“The melancholy comes over me, the dismal misery of not knowing where I am, or perhaps losing any sense of who I am, as if the mist is bringing about an evaporation of identity, all the certainties of the self leaching away into the cloud.”
“Brace and be brisk,
commoner, carry your heart like an egg
on a spoon, be fleet through the concourse, primed
for that point in time when the world goes bust”
“Where does the hand become the wrist?
where does the neck become the shoulder? The watershed
and then the weight, whatever turns up and
tips us over that
razor’s edge
between something and nothing,
between
one and the other.”

Contemporary American Art – Elizabeth Becker

Below – “Swallow No. 45”; “Moved”; “In the Woods No. 43”; “Iris No. 122”; “Immersed No. 3”; “Jess No. 3.”


This Date in Literary History: Born 26 May 1963 – Simon Armitage, an award-winning English poet, playwright, novelist, and, since 10 May 2019, Poet Laureate of the United Kingdom: Part II of II.

“To His Lost Lover”
by Simon Armitage

Now they are no longer
any trouble to each other

he can turn things over, get down to that list
of things that never happened, all of the lost

unfinishable business.
For instance… for instance,

how he never clipped and kept her hair, or drew a hairbrush
through that style of hers, and never knew how not to blush

at the fall of her name in close company.
How they never slept like buried cutlery –

two spoons or forks cupped perfectly together,
or made the most of some heavy weather –

walked out into hard rain under sheet lightning,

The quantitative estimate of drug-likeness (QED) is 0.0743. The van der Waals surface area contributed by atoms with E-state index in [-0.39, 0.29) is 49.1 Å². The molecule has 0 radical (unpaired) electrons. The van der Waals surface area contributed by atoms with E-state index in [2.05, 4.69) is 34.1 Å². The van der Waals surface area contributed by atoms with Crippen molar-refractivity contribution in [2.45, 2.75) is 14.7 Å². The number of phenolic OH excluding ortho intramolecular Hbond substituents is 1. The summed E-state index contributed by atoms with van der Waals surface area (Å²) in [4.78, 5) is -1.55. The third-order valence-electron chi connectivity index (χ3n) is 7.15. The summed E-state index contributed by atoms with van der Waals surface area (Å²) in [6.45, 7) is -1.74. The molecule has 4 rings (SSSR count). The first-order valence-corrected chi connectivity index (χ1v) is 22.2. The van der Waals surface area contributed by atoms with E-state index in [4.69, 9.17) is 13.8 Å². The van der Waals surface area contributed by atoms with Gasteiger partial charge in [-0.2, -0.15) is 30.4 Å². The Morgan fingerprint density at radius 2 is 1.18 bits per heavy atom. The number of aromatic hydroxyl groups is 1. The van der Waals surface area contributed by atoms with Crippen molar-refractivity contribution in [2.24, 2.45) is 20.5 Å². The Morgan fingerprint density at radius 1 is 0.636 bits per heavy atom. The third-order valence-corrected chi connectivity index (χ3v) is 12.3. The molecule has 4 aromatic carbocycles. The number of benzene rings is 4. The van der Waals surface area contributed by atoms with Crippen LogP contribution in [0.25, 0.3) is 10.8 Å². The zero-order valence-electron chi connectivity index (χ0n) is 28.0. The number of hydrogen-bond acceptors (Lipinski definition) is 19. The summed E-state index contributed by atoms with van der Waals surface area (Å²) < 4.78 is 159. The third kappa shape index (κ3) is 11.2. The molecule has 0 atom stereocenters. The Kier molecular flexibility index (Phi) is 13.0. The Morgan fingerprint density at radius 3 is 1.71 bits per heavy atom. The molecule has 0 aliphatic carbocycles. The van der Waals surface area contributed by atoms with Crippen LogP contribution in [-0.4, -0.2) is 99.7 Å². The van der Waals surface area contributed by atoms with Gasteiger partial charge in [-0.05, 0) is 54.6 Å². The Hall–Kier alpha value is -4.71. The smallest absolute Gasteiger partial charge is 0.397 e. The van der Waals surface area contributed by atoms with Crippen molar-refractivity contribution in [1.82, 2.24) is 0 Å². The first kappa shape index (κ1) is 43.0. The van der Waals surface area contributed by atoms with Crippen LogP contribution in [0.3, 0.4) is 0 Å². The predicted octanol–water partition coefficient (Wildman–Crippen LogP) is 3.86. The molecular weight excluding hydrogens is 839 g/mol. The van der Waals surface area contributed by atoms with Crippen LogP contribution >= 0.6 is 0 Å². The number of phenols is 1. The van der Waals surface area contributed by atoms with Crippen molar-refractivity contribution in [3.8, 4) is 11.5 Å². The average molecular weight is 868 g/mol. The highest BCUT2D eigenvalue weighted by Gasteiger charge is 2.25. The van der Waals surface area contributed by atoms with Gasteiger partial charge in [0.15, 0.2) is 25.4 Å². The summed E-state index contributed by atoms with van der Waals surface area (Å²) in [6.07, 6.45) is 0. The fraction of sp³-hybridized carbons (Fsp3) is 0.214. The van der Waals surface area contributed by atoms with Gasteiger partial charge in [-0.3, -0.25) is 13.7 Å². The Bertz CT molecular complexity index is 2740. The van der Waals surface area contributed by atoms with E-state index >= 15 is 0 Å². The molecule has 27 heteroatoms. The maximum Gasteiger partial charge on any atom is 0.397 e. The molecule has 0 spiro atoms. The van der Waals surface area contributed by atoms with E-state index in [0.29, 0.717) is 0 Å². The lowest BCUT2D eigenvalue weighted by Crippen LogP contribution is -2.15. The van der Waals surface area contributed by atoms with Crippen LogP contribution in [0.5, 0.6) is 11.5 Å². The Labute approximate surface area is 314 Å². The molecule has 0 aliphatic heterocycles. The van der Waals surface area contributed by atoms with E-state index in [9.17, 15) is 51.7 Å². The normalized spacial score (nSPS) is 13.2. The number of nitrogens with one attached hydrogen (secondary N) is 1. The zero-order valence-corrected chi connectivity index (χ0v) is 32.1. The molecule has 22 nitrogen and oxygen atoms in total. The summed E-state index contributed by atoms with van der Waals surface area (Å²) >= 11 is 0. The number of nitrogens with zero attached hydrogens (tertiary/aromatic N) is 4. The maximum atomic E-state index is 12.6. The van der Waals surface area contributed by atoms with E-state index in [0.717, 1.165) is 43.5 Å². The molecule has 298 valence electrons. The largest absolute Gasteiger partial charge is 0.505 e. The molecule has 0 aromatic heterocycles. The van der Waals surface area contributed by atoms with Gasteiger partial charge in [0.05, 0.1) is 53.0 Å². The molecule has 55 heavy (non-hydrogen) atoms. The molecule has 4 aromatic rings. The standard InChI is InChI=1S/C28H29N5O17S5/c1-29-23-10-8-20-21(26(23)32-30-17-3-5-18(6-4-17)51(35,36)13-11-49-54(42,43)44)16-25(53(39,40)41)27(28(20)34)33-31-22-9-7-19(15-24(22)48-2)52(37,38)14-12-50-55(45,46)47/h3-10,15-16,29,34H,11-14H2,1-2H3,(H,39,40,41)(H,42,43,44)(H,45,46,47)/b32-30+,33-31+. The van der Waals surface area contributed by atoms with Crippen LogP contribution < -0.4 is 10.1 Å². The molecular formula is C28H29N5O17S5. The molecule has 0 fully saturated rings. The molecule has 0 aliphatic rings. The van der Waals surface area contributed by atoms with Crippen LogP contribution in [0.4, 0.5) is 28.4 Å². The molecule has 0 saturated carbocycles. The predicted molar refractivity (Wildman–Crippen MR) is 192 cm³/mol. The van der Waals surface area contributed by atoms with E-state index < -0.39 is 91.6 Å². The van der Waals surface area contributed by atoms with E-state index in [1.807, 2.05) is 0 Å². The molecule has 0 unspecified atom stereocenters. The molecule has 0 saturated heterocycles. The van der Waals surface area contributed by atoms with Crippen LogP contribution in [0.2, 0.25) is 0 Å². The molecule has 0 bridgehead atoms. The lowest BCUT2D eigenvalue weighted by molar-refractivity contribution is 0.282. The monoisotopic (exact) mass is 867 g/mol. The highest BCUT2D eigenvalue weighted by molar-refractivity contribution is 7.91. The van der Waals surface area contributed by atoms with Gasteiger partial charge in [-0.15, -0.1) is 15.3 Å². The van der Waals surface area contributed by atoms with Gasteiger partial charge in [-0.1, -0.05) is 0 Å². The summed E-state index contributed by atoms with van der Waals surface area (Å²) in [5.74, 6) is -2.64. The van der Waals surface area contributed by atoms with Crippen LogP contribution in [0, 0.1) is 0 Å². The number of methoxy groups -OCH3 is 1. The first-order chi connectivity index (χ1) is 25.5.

or did the gears while the other was driving.

How he never raised his fingertips
to stop the segments of her lips

from breaking the news,
or tasted the fruit

or picked for himself the pear of her heart,
or lifted her hand to where his own heart

was a small, dark, terrified bird
in her grip. Where it hurt.

Or said the right thing,
or put it in writing.

And never fled the black mile back to his house
before midnight, or coaxed another button of her blouse,

then another,
or knew her

favourite colour,
her taste, her flavour,

and never ran a bath or held a towel for her,
or soft-soaped her, or whipped her hair

into an ice-cream cornet or a beehive
of lather, or acted out of turn, or misbehaved

when he might have, or worked a comb
where no comb had been, or walked back home

through a black mile hugging a punctured heart,
where it hurt, where it hurt, or helped her hand

to his butterfly heart
in its two blue halves.

And never almost cried,
and never once described

an attack of the heart,
or under a silk shirt

nursed in his hand her breast,
her left, like a tear of flesh

wept by the heart,
where it hurts,

or brushed with his thumb the nut of her nipple,
or drank intoxicating liquors from her navel.

Or christened the Pole Star in her name,
or shielded the mask of her face like a flame,

a pilot light,
or stayed the night,

or steered her back to that house of his,
or said “Don’t ask me how it is

I like you.
I just might do.”

How he never figured out a fireproof plan,
or unravelled her hand, as if her hand

were a solid ball
of silver foil

and discovered a lifeline hiding inside it,
and measured the trace of his own alongside it.

But said some things and never meant them –
sweet nothings anybody could have mentioned.

And left unsaid some things he should have spoken,
about the heart, where it hurt exactly, and how often.